The threat from terrorism is now more complex and diffuse
Another development in the latest reported attempted amendments will be to allow intelligence agencies to withhold the moles or informants from cross examination by prosecutors and judges during court proceedings, thereby making secret trials even more secretive.
More importantly, the new amendment might also allow CSIS—an agency with a tight leashed domestic intelligence mandate—to behave more like the globetrotting CIA, something the Canadian court system has already ruled against. In fact, in that same case, CSIS was accused of attempting to empower itself with expanded snooping powers on both online and offline activities of Canadians abroad.
Increasing the scope of operations for Canada's spooks even gives Conservative Members of Parliament a scare. Brent Rathergeber, a Tory MP from Alberta, told the CBC he fears the latest terror threats will "provide cover for the government to expand the roles of CSEC and CSIS, and what they share with the Five Eyes."
The question now is, at the beginning of the week, the impending and controversial legislation already had one likely ISIS-inspired attack to gain the support of Canadians. But now, with the echoes of shots still ringing from the Parliament buildings, you have to wonder if a collective paranoia over domestic terrorism will lull Canadians into expanding powers for domestic surveillance. Especially when social media chatter is already linking the shooting suspect Michael Zehaf-Bibeau to Islamic State-linked Twitter accounts.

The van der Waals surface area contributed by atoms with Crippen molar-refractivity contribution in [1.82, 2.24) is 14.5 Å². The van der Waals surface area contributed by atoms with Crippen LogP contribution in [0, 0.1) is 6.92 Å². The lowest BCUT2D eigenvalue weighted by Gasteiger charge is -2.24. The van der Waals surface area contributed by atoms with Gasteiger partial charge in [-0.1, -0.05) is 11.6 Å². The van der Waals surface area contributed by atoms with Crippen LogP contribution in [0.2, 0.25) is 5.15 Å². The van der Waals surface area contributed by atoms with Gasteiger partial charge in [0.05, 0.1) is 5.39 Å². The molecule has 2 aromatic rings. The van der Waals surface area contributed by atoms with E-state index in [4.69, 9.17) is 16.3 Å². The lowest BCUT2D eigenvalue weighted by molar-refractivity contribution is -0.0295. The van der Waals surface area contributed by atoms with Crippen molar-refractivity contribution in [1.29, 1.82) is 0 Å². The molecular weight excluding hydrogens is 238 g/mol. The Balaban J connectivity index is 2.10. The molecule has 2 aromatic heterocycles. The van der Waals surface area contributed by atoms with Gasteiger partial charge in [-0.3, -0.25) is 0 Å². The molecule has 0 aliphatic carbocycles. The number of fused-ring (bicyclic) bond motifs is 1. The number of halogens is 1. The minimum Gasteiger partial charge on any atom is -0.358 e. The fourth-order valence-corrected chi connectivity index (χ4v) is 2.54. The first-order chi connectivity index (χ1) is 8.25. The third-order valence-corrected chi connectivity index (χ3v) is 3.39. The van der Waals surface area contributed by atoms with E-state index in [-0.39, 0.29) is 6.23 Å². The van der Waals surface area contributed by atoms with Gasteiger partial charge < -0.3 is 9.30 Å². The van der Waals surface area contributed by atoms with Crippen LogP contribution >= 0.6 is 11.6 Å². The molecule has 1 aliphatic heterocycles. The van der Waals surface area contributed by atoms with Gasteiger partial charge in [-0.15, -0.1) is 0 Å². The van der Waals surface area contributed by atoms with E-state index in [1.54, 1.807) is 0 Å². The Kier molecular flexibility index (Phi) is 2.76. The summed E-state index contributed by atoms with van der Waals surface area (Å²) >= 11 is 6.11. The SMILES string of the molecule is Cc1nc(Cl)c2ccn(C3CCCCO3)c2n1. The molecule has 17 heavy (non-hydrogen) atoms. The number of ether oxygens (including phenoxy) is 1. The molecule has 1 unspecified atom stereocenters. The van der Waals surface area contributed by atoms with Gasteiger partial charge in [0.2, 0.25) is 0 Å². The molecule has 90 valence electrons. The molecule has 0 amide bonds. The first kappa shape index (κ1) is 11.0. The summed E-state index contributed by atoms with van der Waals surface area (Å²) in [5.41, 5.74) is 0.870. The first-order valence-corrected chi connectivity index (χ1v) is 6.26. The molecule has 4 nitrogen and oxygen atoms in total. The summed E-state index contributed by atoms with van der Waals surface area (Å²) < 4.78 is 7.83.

Just yesterday, before the incident in Ottawa, Glenn Greenwald published a piece railing against the Canadian "right-wing" government ushering in new surveillance powers on the heels of supposed terrorist attacks—something he said was overblown by government parlance and fear-mongering.
"(T)he national mood and discourse in Canada is virtually identical to what prevails in every western country whenever an incident like this happens: shock and bewilderment that someone would want to bring violence to such a good and innocent country," said Greenwald. In the same piece the former Guardian reporter said the attack is being seized upon by the Harper government to "promote its fear-mongering agenda over terrorism" and pass new spy legislation.
For its part, as Colin Freeze in the Globe and Mail reports, CSIS said its spy operations of terror suspects are constantly being undermined by judges who invoke "civil liberties" to toss a case. Which, frankly is an interesting criticism given that civil liberties is what this nation is founded upon and what separates it from the repressive insurgents we've bombed.
Last night Stephen Harper spoke to the nation in what was, ostensibly, his "Bush" moment—speaking to the nation after one of the most shocking terrorist attacks in its history, rallying citizens behind his leadership. Predictably he said "we will not be intimidated" by terrorists, adding that, "in fact, this will lead us to strengthen our resolve and redouble our efforts, and those of our national security agencies, to take all necessary steps to identify and counter threats and keep Canada safe here at home."
And who knows, that might just mean new legislative trinkets for CSIS to surveil terror suspects, without pesky judges reminding them of civil liberties.